The total Hg concentration in feathers of several adult peregrines breeding in LMNRA were high enough to indicate a body burden that may negatively influence health (i.e., five AHYs >15 µg/g, four nestlings >10 µg/g). Toxicity studies specific to peregrines are lacking, and research indicates there are substantial species-specific differences in Hg toxicity thresholds in birds (Scheuhammer et al. 2007, Heinz et al. 2009), as well as deposition rates of Hg into feathers (Thompson et al. 1990, Becker et al. 1994). However, Eisler (1987) considered that Hg concentrations in feathers as low as 5 µg/g were correlated with neuropathologies resulting in behavioral changes and decreased reproduction in birds, whereas others found that feather Hg concentrations of 15 µg/g were associated with adverse reproduction in some predatory birds (Spry and Wiener 1991). Lindberg and Odsjö (1983) detected a mean Hg concentration in feathers of 17.6 µg/g in a declining population of peregrines in Sweden; however, they were not able to distinguish between effects of Hg and chlorinated hydrocarbon pesticides. Bednarek et al. (1975) found a mean concentration of 9.25 µg/g Hg in feathers was correlated with reduced reproduction by breeding female Eurasian Sparrowhawks (Accipiter nisus) in Germany, but they also were unable to separate effects of Hg from pesticide contamination. In contrast, studies evaluating Hg in piscivorous raptors in North America have not linked adult mean feather Hg concentrations as high as 58.09 µg/g in Osprey (Pandion haliaetus; DesGranges et al. 1998), or 21 µg/g and 18.74 µg/g in Bald Eagles (Haliaeetus leucocephalus; Bowerman et al. 1994, Bechard et al. 2009) to declines in reproduction or population size. A reproductive assessment of peregrines in LMNRA from 2006–2010 indicated 72% breeding success and 1.8 young/breeding attempt in an expanding local population (Barnes et al. 2015). Although that study did not assess Hg contamination, it appears on a population level that no adverse reproductive effects were manifested at that time.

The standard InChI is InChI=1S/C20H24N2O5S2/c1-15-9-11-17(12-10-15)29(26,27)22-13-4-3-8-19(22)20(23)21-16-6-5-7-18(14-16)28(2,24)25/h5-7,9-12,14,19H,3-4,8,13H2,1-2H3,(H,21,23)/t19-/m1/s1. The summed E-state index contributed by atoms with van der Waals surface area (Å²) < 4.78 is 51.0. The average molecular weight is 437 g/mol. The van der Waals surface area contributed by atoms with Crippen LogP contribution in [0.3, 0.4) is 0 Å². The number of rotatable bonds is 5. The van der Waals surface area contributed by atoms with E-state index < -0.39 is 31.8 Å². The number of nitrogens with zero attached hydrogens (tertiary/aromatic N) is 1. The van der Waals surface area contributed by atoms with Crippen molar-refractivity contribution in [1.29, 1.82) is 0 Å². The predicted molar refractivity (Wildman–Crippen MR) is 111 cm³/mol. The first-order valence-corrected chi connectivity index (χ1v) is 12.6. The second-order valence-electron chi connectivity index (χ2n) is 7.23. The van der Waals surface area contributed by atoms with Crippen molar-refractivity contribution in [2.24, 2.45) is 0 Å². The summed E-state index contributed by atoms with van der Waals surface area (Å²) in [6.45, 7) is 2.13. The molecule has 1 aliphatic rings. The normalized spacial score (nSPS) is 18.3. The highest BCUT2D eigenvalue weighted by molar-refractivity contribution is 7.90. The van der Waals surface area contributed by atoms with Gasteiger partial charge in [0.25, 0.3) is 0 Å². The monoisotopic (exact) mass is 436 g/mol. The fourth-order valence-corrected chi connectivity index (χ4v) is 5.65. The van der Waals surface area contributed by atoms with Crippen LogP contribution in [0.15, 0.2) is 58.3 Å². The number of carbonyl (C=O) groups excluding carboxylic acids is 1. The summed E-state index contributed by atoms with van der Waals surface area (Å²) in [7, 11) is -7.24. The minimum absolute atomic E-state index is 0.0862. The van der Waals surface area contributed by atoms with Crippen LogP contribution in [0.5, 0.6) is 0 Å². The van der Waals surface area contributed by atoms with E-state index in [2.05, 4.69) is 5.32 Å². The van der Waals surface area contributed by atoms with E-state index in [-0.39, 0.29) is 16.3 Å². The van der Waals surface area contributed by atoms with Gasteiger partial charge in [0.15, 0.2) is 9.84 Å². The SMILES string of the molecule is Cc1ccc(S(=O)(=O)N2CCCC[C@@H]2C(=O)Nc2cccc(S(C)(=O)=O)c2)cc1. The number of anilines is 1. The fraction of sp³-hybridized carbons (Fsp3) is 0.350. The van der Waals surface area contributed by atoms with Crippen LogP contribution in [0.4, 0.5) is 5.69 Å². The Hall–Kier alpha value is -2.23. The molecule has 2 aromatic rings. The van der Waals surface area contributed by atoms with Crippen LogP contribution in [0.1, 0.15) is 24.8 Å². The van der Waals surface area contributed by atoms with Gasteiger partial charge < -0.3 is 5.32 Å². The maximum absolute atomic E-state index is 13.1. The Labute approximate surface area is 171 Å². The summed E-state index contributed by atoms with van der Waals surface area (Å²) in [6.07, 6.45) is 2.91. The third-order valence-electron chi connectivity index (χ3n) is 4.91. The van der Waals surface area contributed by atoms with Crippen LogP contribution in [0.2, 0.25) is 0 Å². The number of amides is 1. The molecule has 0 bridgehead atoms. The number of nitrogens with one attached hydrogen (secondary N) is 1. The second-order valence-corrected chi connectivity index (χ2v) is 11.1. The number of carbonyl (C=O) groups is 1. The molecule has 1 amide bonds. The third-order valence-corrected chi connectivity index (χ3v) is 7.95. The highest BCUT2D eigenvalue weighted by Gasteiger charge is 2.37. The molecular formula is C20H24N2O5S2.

Concentration of Hg in feathers of juvenile birds reflect short-term, site-specific exposure, based on contamination of local prey sources at the time of feather growth; however, Hg in feathers of adults reflect Hg uptake since the previous molt (Evers et al. 2005). Because of this, for non-sedentary adults the feather Hg level is an indication of Hg accumulation from various locations (e.g., along migration routes, staging areas, wintering grounds) during the breeding and nonbreeding seasons. Therefore, Hg concentrations found in the two age classes are often informative on differing temporal and spatial scales. Monthly surveys of unmarked peregrines during a single nonbreeding season in LMNRA (September–January; Barnes et al. 2015) showed that adults were present on territory throughout the year at most territories; it was assumed these were the breeding adults. However, the extent of local movements was unknown. Because of these uncertainties, it is not prudent to assume all Hg measured in feathers of territory-holding peregrines in LMNRA was acquired locally. Much less is known about daily or seasonal movement patterns of peregrines breeding in our SNV study area. Even so, total Hg concentrations in feathers of AHY peregrines pooled from both study areas were positively correlated with those found in their prey during the breeding season.